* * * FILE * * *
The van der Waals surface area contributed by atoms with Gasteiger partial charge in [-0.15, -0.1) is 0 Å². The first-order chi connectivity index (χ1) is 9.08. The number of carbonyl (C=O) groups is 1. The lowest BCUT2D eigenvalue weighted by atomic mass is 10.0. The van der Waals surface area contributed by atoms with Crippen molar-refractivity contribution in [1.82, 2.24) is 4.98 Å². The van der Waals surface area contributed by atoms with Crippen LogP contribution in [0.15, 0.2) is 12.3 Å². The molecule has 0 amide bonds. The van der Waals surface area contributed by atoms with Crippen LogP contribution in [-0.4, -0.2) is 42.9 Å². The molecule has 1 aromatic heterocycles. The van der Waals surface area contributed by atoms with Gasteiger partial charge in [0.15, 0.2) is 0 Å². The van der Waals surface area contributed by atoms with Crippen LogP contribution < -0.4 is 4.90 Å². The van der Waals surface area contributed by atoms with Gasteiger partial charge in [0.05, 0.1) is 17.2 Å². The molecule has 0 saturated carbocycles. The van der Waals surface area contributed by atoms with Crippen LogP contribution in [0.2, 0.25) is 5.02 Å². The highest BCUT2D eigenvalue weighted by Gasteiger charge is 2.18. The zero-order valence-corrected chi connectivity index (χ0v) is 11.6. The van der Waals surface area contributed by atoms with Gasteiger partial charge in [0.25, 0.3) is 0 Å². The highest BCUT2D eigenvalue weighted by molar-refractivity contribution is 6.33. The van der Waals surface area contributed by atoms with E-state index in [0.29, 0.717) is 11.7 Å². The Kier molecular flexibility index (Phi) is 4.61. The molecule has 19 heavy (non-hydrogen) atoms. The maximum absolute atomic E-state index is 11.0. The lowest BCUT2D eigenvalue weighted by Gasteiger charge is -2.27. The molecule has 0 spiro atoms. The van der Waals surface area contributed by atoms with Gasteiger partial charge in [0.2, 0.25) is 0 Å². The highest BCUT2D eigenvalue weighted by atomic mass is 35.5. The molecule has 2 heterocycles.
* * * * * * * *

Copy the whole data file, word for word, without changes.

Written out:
The van der Waals surface area contributed by atoms with Gasteiger partial charge in [-0.15, -0.1) is 0 Å². The first-order chi connectivity index (χ1) is 9.08. The number of carbonyl (C=O) groups is 1. The lowest BCUT2D eigenvalue weighted by atomic mass is 10.0. The van der Waals surface area contributed by atoms with Crippen molar-refractivity contribution in [1.82, 2.24) is 4.98 Å². The van der Waals surface area contributed by atoms with Crippen LogP contribution in [0.15, 0.2) is 12.3 Å². The molecule has 0 amide bonds. The van der Waals surface area contributed by atoms with Crippen LogP contribution in [-0.4, -0.2) is 42.9 Å². The molecule has 1 aromatic heterocycles. The van der Waals surface area contributed by atoms with Gasteiger partial charge in [0.15, 0.2) is 0 Å². The van der Waals surface area contributed by atoms with Crippen LogP contribution < -0.4 is 4.90 Å². The van der Waals surface area contributed by atoms with Gasteiger partial charge in [0.05, 0.1) is 17.2 Å². The molecule has 0 saturated carbocycles. The van der Waals surface area contributed by atoms with Crippen LogP contribution in [0.2, 0.25) is 5.02 Å². The highest BCUT2D eigenvalue weighted by Gasteiger charge is 2.18. The zero-order valence-corrected chi connectivity index (χ0v) is 11.6. The van der Waals surface area contributed by atoms with Gasteiger partial charge in [0.25, 0.3) is 0 Å². The highest BCUT2D eigenvalue weighted by molar-refractivity contribution is 6.33. The van der Waals surface area contributed by atoms with E-state index in [0.29, 0.717) is 11.7 Å². The Kier molecular flexibility index (Phi) is 4.61. The molecule has 19 heavy (non-hydrogen) atoms. The maximum absolute atomic E-state index is 11.0. The lowest BCUT2D eigenvalue weighted by Gasteiger charge is -2.27. The molecule has 0 spiro atoms. The van der Waals surface area contributed by atoms with Gasteiger partial charge in [0.2, 0.25) is 0 Å². The highest BCUT2D eigenvalue weighted by atomic mass is 35.5. The molecule has 2 heterocycles.